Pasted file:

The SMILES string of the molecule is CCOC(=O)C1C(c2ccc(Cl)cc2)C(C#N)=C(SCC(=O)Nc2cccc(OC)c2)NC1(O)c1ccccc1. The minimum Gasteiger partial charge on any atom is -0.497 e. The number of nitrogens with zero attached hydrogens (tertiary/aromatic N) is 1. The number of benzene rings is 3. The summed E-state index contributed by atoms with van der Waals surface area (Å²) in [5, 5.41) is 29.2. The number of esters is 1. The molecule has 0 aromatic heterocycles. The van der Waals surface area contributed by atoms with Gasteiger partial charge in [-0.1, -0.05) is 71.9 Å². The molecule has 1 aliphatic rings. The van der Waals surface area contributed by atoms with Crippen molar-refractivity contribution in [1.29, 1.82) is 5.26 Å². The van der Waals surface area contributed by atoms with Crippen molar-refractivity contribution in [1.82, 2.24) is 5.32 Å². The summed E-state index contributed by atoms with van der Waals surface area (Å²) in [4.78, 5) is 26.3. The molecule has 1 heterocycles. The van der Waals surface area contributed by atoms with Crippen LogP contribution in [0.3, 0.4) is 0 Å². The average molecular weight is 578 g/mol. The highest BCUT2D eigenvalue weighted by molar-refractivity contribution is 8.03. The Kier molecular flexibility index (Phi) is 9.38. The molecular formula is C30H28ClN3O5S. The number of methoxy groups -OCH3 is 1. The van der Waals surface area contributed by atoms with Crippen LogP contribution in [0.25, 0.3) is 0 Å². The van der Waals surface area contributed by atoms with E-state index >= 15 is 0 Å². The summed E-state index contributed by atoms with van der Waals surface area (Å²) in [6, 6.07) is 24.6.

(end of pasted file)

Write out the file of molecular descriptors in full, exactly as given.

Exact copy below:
The SMILES string of the molecule is CCOC(=O)C1C(c2ccc(Cl)cc2)C(C#N)=C(SCC(=O)Nc2cccc(OC)c2)NC1(O)c1ccccc1. The minimum Gasteiger partial charge on any atom is -0.497 e. The number of nitrogens with zero attached hydrogens (tertiary/aromatic N) is 1. The number of benzene rings is 3. The summed E-state index contributed by atoms with van der Waals surface area (Å²) in [5, 5.41) is 29.2. The number of esters is 1. The molecule has 0 aromatic heterocycles. The van der Waals surface area contributed by atoms with Gasteiger partial charge in [-0.1, -0.05) is 71.9 Å². The molecule has 1 aliphatic rings. The van der Waals surface area contributed by atoms with Crippen molar-refractivity contribution in [1.29, 1.82) is 5.26 Å². The van der Waals surface area contributed by atoms with Crippen molar-refractivity contribution in [1.82, 2.24) is 5.32 Å². The summed E-state index contributed by atoms with van der Waals surface area (Å²) in [4.78, 5) is 26.3. The molecule has 1 heterocycles. The van der Waals surface area contributed by atoms with Crippen LogP contribution in [0.3, 0.4) is 0 Å². The average molecular weight is 578 g/mol. The highest BCUT2D eigenvalue weighted by molar-refractivity contribution is 8.03. The Kier molecular flexibility index (Phi) is 9.38. The molecular formula is C30H28ClN3O5S. The number of methoxy groups -OCH3 is 1. The van der Waals surface area contributed by atoms with Crippen LogP contribution in [0.25, 0.3) is 0 Å². The van der Waals surface area contributed by atoms with E-state index >= 15 is 0 Å². The summed E-state index contributed by atoms with van der Waals surface area (Å²) in [6, 6.07) is 24.6.